I hesitate tell you this because our natural resources can easily be loved to death, but I'm going to (briefly) ignore my loathing of Slog readers in general (and you in particular, Pansack), and tell you about a free, easy, and delicious hobby that is right outside our doorstep: mushroom hunting. And before you get too excited, no, I'm not talking about the ones that make you see god (apologies for that).
All the rain we get around here may give you trench foot and a bad attitude, but it's also the ideal habitat for mushrooms. There are an array of edible mushrooms that can be found at different times of the year around here, and right now, we are in the midst of chanterelle season, which begins in late summer and lasts until the first frost. And, sure, while you could go save yourself the trouble and spend $24 a pound on these bad boys at Whole Foods, it's a hell of a lot more fun to go outside and find them yourself.
Chanterelles are distinctive and easy to identify, which makes them ideal for beginning foragers. Still, it's always best to start mushroom hunting with someone who knows more than you. Some mushrooms, of course, can be toxic, and you'd probably like to avoid getting your stomach pumped when you're just trying to get some free lunch. If you don't have any friends who forage, you can visit the Puget Sound Mycological Society, which holds regular workshops, talks, and identification clinics (as does, occasionally, REI). You can also get a book. This one with a leprechaun playing sax on the cover is a local favorite (really).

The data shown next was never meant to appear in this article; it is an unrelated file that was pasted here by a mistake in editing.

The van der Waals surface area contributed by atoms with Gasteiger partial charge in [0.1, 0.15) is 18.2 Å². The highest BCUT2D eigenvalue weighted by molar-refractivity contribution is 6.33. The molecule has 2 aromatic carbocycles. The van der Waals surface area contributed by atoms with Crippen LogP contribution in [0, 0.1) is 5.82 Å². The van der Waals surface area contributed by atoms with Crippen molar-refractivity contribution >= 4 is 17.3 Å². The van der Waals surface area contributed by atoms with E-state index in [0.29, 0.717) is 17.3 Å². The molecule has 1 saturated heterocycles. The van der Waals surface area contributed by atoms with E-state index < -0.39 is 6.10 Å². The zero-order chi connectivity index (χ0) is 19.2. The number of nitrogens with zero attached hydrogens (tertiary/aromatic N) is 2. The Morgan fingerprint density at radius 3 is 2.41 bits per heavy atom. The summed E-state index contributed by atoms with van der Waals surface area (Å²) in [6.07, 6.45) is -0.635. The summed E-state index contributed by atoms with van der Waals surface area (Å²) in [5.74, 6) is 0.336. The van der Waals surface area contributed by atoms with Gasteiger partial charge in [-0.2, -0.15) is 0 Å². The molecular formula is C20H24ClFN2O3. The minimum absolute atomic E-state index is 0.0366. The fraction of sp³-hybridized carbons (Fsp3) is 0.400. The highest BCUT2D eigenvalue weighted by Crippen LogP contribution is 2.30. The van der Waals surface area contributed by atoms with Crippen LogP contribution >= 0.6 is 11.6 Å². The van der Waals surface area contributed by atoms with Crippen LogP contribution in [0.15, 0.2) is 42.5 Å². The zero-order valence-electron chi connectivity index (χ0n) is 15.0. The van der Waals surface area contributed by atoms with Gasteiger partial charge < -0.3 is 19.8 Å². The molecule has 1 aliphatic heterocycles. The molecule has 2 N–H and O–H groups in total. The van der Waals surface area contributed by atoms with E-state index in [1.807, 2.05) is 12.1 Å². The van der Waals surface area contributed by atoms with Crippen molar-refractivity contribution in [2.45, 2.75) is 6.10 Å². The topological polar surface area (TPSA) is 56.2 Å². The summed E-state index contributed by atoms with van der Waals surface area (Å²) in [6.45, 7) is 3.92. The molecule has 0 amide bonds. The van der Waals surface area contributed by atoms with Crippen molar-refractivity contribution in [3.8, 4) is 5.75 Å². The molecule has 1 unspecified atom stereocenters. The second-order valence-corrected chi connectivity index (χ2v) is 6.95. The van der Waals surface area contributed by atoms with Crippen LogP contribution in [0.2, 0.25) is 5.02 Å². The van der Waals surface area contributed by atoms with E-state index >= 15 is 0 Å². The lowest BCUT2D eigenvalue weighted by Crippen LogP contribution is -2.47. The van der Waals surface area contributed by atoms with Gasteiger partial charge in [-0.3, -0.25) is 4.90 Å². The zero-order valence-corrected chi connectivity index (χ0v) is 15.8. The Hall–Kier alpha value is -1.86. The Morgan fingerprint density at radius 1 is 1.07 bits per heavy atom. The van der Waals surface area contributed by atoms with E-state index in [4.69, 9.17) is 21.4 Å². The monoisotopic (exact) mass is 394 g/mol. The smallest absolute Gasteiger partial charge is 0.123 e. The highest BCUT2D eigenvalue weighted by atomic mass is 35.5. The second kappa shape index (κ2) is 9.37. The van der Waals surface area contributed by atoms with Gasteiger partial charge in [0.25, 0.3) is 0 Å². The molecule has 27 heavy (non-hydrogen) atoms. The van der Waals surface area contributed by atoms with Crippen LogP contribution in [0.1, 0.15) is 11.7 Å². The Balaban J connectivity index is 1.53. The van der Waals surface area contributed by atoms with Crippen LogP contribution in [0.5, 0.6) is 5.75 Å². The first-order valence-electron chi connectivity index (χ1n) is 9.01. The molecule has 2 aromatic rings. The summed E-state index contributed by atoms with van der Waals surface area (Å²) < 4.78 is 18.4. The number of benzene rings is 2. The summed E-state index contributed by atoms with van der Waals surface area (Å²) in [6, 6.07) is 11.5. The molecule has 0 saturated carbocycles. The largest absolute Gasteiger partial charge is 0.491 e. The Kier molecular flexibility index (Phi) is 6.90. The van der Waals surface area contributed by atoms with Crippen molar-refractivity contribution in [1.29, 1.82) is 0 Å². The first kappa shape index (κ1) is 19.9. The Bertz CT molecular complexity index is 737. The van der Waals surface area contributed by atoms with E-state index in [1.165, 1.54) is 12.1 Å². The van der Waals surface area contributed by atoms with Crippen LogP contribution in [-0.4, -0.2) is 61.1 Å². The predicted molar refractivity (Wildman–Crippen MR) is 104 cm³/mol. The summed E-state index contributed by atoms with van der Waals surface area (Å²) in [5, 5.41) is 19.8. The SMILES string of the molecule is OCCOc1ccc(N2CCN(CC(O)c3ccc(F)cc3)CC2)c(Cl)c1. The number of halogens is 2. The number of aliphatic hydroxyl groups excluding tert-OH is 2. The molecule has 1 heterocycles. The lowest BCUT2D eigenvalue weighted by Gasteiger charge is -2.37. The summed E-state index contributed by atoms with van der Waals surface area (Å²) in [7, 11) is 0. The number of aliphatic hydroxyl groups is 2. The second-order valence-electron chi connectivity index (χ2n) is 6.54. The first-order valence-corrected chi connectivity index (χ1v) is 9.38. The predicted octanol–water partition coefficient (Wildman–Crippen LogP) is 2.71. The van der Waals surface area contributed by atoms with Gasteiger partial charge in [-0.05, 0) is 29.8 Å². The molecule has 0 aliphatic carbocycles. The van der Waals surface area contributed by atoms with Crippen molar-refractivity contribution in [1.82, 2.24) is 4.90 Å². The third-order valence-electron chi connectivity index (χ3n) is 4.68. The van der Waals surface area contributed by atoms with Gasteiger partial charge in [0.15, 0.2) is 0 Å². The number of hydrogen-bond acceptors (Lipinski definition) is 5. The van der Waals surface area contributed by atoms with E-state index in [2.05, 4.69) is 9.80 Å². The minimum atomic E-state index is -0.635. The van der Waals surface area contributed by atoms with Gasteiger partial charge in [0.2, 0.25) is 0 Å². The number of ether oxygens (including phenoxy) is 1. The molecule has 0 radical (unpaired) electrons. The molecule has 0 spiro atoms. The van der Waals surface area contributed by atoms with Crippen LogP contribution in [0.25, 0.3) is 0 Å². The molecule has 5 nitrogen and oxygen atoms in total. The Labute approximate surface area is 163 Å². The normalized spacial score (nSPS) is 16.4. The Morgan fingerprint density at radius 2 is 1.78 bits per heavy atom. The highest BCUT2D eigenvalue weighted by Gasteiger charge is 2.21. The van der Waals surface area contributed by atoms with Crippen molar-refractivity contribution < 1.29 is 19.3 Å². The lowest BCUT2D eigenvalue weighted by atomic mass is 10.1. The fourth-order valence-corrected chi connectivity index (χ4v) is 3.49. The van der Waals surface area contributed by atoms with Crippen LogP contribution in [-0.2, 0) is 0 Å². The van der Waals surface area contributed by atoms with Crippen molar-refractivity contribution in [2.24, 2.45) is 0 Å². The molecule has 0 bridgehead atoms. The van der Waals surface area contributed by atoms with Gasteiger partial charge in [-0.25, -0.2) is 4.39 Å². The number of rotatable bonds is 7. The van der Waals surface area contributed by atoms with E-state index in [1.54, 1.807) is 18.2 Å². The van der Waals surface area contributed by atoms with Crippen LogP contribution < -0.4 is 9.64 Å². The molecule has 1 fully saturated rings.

Chanterelles don't grow just anywhere. They prefer mixed conifer stands, so look for birch, poplar, spruce, and hemlock trees that have some years on them. They like mossy, ferny areas—but not too mossy or too ferny so make sure you can see the forest floor. They range in color, but are generally a sort of dusky golden, with false gills under the cap and a solid stem. They sometimes look a bit like fallen leaves, but they tend stand out against the forest floor when they aren't hiding under ferns or decaying logs. They do have some lookalikes, but the falsies have hollow stems and you'll soon recognize them for the imposters they are—and they aren't poisonous so if you accidentally eat one you won't die from it.
In terms of where to go, I'll never tell. Searching for a ripe spot is a sometimes frustrating but sometimes joyous part of the process, and I recommend finding a forest service road, driving until you get to into some solid wilderness (not too high, not too low), and then dipping into the woods to see what you can see. It's hunting season, so wear an orange safety vest or a bright yellow cap that says "BIG CHEESE" on it, bring a friend (or a dog), keep in shouting distance from each other, and when you get lucky, take your haul home, brush the dirt off, and cook them up with shallots and a bit of white wine. Your chanterelles will be as rich and meaty as a good steak—and, unlike steak, you can collect them from public lands without getting shot by a rancher.
Good luck! And try not to get lost.